Stiffer competition is coming

THE calls began shortly after Yulia’s grandmother died. The undertaker offered help arranging the funeral, for 47,000 roubles ($800) in cash. She then travelled to Moscow’s Khovanskoe Cemetery, where she was offered a discount on a gravesite—150,000 roubles off—if she could bring cash within three hours and sign a receipt saying she had paid half that amount. Yulia (whose name has been changed) and her family gave in. “We knew we were paying a bribe, but what else could we do?”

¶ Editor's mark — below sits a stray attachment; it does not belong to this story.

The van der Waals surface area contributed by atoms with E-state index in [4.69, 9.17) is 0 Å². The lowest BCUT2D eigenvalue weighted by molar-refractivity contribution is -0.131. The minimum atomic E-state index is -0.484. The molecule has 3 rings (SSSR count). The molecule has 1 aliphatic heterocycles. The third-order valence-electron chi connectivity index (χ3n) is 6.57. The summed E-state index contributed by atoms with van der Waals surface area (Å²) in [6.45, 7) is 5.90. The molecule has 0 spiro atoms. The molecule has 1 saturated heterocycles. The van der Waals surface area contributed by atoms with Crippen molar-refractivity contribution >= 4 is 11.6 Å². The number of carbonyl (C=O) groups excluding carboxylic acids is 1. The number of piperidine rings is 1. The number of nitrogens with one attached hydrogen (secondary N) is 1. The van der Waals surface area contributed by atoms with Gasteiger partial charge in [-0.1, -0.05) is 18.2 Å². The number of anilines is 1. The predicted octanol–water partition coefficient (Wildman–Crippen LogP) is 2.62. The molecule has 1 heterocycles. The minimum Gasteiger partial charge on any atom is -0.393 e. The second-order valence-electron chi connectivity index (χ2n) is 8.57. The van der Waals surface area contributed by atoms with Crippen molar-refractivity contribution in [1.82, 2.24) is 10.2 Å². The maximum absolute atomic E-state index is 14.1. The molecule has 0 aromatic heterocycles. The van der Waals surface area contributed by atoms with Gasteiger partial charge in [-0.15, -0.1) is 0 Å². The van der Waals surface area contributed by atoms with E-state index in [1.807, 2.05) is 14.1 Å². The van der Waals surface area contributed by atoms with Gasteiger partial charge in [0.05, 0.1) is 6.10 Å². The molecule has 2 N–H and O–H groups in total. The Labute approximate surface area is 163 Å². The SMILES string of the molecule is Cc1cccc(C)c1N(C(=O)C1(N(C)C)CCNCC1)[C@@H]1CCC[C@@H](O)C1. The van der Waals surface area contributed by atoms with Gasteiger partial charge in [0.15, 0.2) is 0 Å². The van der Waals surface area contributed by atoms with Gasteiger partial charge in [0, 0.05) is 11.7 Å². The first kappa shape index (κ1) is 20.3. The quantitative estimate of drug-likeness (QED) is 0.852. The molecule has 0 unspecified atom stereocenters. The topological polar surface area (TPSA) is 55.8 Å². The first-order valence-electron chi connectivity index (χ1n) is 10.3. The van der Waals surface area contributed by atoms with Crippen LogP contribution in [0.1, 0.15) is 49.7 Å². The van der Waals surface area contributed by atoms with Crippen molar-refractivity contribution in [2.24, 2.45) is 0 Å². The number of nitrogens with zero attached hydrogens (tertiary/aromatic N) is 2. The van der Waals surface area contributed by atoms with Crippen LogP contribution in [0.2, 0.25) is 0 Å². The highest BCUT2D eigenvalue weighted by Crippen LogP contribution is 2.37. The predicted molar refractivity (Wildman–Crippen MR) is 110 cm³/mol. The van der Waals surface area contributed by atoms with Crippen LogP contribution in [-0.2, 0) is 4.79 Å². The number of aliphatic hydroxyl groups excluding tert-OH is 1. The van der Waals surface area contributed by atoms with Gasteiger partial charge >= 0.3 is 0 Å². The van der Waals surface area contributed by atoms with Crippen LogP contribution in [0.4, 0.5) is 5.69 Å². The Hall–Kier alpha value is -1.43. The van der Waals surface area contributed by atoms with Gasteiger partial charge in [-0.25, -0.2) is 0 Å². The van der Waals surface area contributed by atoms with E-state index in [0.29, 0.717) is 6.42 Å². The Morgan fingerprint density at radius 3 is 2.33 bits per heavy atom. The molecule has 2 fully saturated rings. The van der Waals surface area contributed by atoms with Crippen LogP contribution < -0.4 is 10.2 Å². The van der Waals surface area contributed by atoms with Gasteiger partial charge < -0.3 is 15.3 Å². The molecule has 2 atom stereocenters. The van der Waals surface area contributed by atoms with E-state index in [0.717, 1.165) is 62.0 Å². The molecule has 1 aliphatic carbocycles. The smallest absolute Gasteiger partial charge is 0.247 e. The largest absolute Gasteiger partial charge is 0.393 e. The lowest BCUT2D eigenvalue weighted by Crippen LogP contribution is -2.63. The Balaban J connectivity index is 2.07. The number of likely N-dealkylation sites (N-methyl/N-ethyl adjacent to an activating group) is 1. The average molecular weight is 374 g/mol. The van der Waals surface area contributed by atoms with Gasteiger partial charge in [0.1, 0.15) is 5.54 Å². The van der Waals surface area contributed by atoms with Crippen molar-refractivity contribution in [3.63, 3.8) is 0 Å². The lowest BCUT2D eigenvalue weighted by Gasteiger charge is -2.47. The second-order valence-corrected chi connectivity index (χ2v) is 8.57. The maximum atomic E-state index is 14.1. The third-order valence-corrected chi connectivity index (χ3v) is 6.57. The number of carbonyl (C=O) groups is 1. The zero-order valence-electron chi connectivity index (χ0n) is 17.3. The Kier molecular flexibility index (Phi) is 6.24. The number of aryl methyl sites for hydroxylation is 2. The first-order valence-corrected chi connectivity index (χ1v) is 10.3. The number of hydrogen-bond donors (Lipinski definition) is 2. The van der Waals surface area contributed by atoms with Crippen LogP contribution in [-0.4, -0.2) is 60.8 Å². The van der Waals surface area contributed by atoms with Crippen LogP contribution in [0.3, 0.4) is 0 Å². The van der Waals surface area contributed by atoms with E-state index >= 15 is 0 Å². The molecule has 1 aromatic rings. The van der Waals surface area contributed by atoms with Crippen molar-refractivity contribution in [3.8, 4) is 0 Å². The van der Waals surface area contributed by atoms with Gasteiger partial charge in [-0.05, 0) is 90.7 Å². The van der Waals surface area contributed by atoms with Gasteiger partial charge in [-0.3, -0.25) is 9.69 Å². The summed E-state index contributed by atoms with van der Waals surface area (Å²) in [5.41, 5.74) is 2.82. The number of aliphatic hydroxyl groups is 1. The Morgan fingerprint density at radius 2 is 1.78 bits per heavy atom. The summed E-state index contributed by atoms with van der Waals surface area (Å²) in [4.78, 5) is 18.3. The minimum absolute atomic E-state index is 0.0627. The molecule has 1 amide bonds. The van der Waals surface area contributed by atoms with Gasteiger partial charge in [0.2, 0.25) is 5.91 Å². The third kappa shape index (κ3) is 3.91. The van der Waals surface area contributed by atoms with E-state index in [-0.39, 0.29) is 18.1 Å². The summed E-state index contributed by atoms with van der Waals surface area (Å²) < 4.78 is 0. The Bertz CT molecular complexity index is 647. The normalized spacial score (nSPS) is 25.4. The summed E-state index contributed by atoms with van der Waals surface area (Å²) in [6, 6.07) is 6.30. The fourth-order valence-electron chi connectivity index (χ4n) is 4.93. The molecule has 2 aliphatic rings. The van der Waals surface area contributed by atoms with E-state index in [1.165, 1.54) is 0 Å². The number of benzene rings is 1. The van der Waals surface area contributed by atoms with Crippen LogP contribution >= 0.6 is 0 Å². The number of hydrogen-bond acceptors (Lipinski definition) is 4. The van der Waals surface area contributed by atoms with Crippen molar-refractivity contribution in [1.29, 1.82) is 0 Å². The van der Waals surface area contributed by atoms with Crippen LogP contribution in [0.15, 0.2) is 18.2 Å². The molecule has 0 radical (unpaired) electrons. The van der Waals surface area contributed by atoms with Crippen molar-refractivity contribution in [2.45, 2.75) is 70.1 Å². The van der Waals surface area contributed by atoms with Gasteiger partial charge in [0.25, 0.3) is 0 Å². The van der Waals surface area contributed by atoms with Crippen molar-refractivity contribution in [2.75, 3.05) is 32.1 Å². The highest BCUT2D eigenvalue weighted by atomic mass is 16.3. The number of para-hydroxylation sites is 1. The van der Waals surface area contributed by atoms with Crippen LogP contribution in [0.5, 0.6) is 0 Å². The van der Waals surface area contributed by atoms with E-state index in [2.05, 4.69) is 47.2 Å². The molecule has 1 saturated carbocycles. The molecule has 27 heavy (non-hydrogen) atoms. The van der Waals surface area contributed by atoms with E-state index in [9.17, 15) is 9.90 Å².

To bury a loved one in Russia often means entering an underworld of corruption and red tape. The myriad goods and services needed, from preparing the body for burial to funeral arrangements to carving a headstone, all represent opportunities for extortion in a largely informal market. “Instead of a funeral as a commercial service, the consumer is offered a strange sort of quest,” writes Sergei Mokhov, editor of The Archaeology of...Continue reading